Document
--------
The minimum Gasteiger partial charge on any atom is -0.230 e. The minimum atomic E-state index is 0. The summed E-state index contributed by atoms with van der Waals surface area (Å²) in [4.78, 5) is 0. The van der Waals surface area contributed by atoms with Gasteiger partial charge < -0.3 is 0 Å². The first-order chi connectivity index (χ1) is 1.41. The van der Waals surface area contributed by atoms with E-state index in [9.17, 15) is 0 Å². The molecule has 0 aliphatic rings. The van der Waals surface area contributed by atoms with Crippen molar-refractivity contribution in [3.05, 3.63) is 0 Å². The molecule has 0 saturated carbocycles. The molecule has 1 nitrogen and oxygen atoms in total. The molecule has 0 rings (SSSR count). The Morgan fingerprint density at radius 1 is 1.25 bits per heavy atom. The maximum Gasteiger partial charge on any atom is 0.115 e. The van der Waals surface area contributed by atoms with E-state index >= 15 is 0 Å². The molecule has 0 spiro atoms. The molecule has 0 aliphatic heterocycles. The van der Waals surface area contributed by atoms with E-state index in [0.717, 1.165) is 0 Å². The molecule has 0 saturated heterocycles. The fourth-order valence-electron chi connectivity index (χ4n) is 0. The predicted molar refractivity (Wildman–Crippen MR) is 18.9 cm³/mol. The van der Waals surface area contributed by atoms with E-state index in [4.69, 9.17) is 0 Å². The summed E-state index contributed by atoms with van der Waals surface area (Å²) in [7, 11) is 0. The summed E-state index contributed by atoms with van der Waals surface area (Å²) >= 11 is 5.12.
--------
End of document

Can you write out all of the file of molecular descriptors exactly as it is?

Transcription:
The minimum Gasteiger partial charge on any atom is -0.230 e. The minimum atomic E-state index is 0. The summed E-state index contributed by atoms with van der Waals surface area (Å²) in [4.78, 5) is 0. The van der Waals surface area contributed by atoms with Gasteiger partial charge < -0.3 is 0 Å². The first-order chi connectivity index (χ1) is 1.41. The van der Waals surface area contributed by atoms with E-state index in [9.17, 15) is 0 Å². The molecule has 0 aliphatic rings. The van der Waals surface area contributed by atoms with Crippen molar-refractivity contribution in [3.05, 3.63) is 0 Å². The molecule has 0 saturated carbocycles. The molecule has 1 nitrogen and oxygen atoms in total. The molecule has 0 rings (SSSR count). The Morgan fingerprint density at radius 1 is 1.25 bits per heavy atom. The maximum Gasteiger partial charge on any atom is 0.115 e. The van der Waals surface area contributed by atoms with E-state index >= 15 is 0 Å². The molecule has 0 spiro atoms. The molecule has 0 aliphatic heterocycles. The van der Waals surface area contributed by atoms with E-state index in [0.717, 1.165) is 0 Å². The molecule has 0 saturated heterocycles. The fourth-order valence-electron chi connectivity index (χ4n) is 0. The predicted molar refractivity (Wildman–Crippen MR) is 18.9 cm³/mol. The van der Waals surface area contributed by atoms with E-state index in [4.69, 9.17) is 0 Å². The summed E-state index contributed by atoms with van der Waals surface area (Å²) in [7, 11) is 0. The summed E-state index contributed by atoms with van der Waals surface area (Å²) >= 11 is 5.12.